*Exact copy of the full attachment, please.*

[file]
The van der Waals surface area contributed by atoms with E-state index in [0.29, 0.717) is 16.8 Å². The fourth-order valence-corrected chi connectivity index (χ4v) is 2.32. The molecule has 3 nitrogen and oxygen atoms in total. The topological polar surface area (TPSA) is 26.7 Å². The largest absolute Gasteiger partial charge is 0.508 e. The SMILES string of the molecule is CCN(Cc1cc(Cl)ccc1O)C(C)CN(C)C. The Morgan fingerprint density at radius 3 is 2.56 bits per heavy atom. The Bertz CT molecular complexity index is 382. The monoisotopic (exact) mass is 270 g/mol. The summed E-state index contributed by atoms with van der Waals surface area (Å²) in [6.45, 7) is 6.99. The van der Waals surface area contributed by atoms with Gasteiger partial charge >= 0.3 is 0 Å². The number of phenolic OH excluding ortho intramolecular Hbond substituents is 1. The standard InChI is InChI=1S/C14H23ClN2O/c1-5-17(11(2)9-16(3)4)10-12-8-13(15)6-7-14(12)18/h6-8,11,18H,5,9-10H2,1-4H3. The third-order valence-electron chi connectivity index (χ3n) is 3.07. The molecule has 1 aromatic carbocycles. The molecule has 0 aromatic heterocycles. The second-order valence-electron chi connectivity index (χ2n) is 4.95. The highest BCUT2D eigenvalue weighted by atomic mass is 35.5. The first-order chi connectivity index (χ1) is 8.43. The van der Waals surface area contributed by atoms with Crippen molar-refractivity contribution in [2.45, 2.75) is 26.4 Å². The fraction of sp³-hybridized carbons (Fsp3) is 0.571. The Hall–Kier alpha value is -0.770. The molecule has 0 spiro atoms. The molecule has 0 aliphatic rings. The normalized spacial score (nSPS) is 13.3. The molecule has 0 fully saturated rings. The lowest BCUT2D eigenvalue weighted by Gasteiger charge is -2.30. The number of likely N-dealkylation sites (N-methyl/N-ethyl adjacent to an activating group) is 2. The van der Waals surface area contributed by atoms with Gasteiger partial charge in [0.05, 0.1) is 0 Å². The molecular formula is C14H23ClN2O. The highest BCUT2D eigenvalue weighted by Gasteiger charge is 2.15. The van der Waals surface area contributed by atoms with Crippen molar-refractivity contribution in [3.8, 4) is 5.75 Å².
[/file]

The van der Waals surface area contributed by atoms with E-state index in [0.29, 0.717) is 16.8 Å². The fourth-order valence-corrected chi connectivity index (χ4v) is 2.32. The molecule has 3 nitrogen and oxygen atoms in total. The topological polar surface area (TPSA) is 26.7 Å². The largest absolute Gasteiger partial charge is 0.508 e. The SMILES string of the molecule is CCN(Cc1cc(Cl)ccc1O)C(C)CN(C)C. The Morgan fingerprint density at radius 3 is 2.56 bits per heavy atom. The Bertz CT molecular complexity index is 382. The monoisotopic (exact) mass is 270 g/mol. The summed E-state index contributed by atoms with van der Waals surface area (Å²) in [6.45, 7) is 6.99. The van der Waals surface area contributed by atoms with Gasteiger partial charge >= 0.3 is 0 Å². The number of phenolic OH excluding ortho intramolecular Hbond substituents is 1. The standard InChI is InChI=1S/C14H23ClN2O/c1-5-17(11(2)9-16(3)4)10-12-8-13(15)6-7-14(12)18/h6-8,11,18H,5,9-10H2,1-4H3. The third-order valence-electron chi connectivity index (χ3n) is 3.07. The molecule has 1 aromatic carbocycles. The molecule has 0 aromatic heterocycles. The second-order valence-electron chi connectivity index (χ2n) is 4.95. The highest BCUT2D eigenvalue weighted by atomic mass is 35.5. The first-order chi connectivity index (χ1) is 8.43. The van der Waals surface area contributed by atoms with Crippen molar-refractivity contribution in [2.45, 2.75) is 26.4 Å². The fraction of sp³-hybridized carbons (Fsp3) is 0.571. The Hall–Kier alpha value is -0.770. The molecule has 0 spiro atoms. The molecule has 0 aliphatic rings. The normalized spacial score (nSPS) is 13.3. The molecule has 0 fully saturated rings. The lowest BCUT2D eigenvalue weighted by Gasteiger charge is -2.30. The number of likely N-dealkylation sites (N-methyl/N-ethyl adjacent to an activating group) is 2. The van der Waals surface area contributed by atoms with Gasteiger partial charge in [0.05, 0.1) is 0 Å². The molecular formula is C14H23ClN2O. The highest BCUT2D eigenvalue weighted by Gasteiger charge is 2.15. The van der Waals surface area contributed by atoms with Crippen molar-refractivity contribution in [3.8, 4) is 5.75 Å².